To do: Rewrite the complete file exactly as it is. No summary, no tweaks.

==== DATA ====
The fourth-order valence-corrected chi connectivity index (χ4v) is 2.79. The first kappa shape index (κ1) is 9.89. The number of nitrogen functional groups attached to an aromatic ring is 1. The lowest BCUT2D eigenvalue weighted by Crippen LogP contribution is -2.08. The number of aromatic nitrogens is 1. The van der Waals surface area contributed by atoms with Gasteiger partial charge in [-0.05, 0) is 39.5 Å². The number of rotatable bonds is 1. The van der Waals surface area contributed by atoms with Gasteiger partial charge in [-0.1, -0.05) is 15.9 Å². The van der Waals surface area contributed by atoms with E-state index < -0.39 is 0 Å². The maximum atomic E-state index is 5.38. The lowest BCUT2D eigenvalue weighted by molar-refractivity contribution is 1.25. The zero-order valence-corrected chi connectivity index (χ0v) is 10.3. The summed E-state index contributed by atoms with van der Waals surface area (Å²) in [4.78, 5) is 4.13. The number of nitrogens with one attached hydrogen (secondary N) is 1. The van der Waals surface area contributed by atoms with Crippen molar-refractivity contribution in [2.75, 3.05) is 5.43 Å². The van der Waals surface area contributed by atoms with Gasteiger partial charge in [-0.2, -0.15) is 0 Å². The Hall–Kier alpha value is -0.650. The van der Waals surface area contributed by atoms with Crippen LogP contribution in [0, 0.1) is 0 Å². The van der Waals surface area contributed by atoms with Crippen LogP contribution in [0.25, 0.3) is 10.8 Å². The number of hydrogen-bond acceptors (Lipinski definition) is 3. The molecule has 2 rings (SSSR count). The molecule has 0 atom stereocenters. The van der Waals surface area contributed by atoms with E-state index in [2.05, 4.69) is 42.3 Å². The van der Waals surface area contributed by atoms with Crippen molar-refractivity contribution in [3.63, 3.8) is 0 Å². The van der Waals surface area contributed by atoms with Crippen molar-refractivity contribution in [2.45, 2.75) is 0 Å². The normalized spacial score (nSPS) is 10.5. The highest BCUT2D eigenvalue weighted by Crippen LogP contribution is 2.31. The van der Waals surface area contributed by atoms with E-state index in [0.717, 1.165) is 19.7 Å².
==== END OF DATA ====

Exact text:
The fourth-order valence-corrected chi connectivity index (χ4v) is 2.79. The first kappa shape index (κ1) is 9.89. The number of nitrogen functional groups attached to an aromatic ring is 1. The lowest BCUT2D eigenvalue weighted by Crippen LogP contribution is -2.08. The number of aromatic nitrogens is 1. The van der Waals surface area contributed by atoms with Gasteiger partial charge in [-0.05, 0) is 39.5 Å². The number of rotatable bonds is 1. The van der Waals surface area contributed by atoms with Gasteiger partial charge in [-0.1, -0.05) is 15.9 Å². The van der Waals surface area contributed by atoms with E-state index < -0.39 is 0 Å². The maximum atomic E-state index is 5.38. The lowest BCUT2D eigenvalue weighted by molar-refractivity contribution is 1.25. The zero-order valence-corrected chi connectivity index (χ0v) is 10.3. The summed E-state index contributed by atoms with van der Waals surface area (Å²) in [4.78, 5) is 4.13. The number of nitrogens with one attached hydrogen (secondary N) is 1. The van der Waals surface area contributed by atoms with Crippen molar-refractivity contribution in [2.75, 3.05) is 5.43 Å². The van der Waals surface area contributed by atoms with Gasteiger partial charge in [-0.2, -0.15) is 0 Å². The Hall–Kier alpha value is -0.650. The van der Waals surface area contributed by atoms with Crippen LogP contribution in [0, 0.1) is 0 Å². The van der Waals surface area contributed by atoms with Crippen LogP contribution in [0.25, 0.3) is 10.8 Å². The number of hydrogen-bond acceptors (Lipinski definition) is 3. The molecule has 2 rings (SSSR count). The molecule has 0 atom stereocenters. The van der Waals surface area contributed by atoms with E-state index in [2.05, 4.69) is 42.3 Å². The van der Waals surface area contributed by atoms with Crippen molar-refractivity contribution in [3.63, 3.8) is 0 Å². The van der Waals surface area contributed by atoms with Crippen molar-refractivity contribution in [2.45, 2.75) is 0 Å². The normalized spacial score (nSPS) is 10.5. The highest BCUT2D eigenvalue weighted by Crippen LogP contribution is 2.31. The van der Waals surface area contributed by atoms with E-state index in [0.717, 1.165) is 19.7 Å².